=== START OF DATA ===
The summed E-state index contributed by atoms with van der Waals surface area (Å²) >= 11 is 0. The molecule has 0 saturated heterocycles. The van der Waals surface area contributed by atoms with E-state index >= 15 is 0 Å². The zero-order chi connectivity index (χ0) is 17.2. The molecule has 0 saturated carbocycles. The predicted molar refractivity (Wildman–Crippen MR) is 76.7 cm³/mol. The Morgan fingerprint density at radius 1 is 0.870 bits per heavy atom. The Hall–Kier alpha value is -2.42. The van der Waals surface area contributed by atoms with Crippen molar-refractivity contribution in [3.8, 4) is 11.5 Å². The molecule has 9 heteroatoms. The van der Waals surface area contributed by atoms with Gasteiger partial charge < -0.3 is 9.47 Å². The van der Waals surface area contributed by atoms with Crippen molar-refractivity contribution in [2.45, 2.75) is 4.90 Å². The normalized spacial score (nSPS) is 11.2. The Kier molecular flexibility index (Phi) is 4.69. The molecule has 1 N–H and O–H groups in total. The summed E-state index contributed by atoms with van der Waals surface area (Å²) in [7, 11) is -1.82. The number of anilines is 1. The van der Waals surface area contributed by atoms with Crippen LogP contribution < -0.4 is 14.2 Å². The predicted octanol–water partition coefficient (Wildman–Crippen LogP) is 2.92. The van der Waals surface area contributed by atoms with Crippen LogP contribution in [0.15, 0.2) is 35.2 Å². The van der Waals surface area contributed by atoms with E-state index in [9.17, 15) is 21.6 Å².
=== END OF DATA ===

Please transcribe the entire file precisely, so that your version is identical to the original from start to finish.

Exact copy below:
The summed E-state index contributed by atoms with van der Waals surface area (Å²) >= 11 is 0. The molecule has 0 saturated heterocycles. The van der Waals surface area contributed by atoms with E-state index >= 15 is 0 Å². The zero-order chi connectivity index (χ0) is 17.2. The molecule has 0 saturated carbocycles. The predicted molar refractivity (Wildman–Crippen MR) is 76.7 cm³/mol. The Morgan fingerprint density at radius 1 is 0.870 bits per heavy atom. The Hall–Kier alpha value is -2.42. The van der Waals surface area contributed by atoms with Crippen molar-refractivity contribution in [3.8, 4) is 11.5 Å². The molecule has 9 heteroatoms. The van der Waals surface area contributed by atoms with Gasteiger partial charge < -0.3 is 9.47 Å². The van der Waals surface area contributed by atoms with Crippen molar-refractivity contribution in [2.45, 2.75) is 4.90 Å². The normalized spacial score (nSPS) is 11.2. The Kier molecular flexibility index (Phi) is 4.69. The molecule has 1 N–H and O–H groups in total. The summed E-state index contributed by atoms with van der Waals surface area (Å²) in [7, 11) is -1.82. The number of anilines is 1. The van der Waals surface area contributed by atoms with Crippen LogP contribution < -0.4 is 14.2 Å². The predicted octanol–water partition coefficient (Wildman–Crippen LogP) is 2.92. The van der Waals surface area contributed by atoms with Crippen LogP contribution in [0.15, 0.2) is 35.2 Å². The van der Waals surface area contributed by atoms with E-state index in [9.17, 15) is 21.6 Å².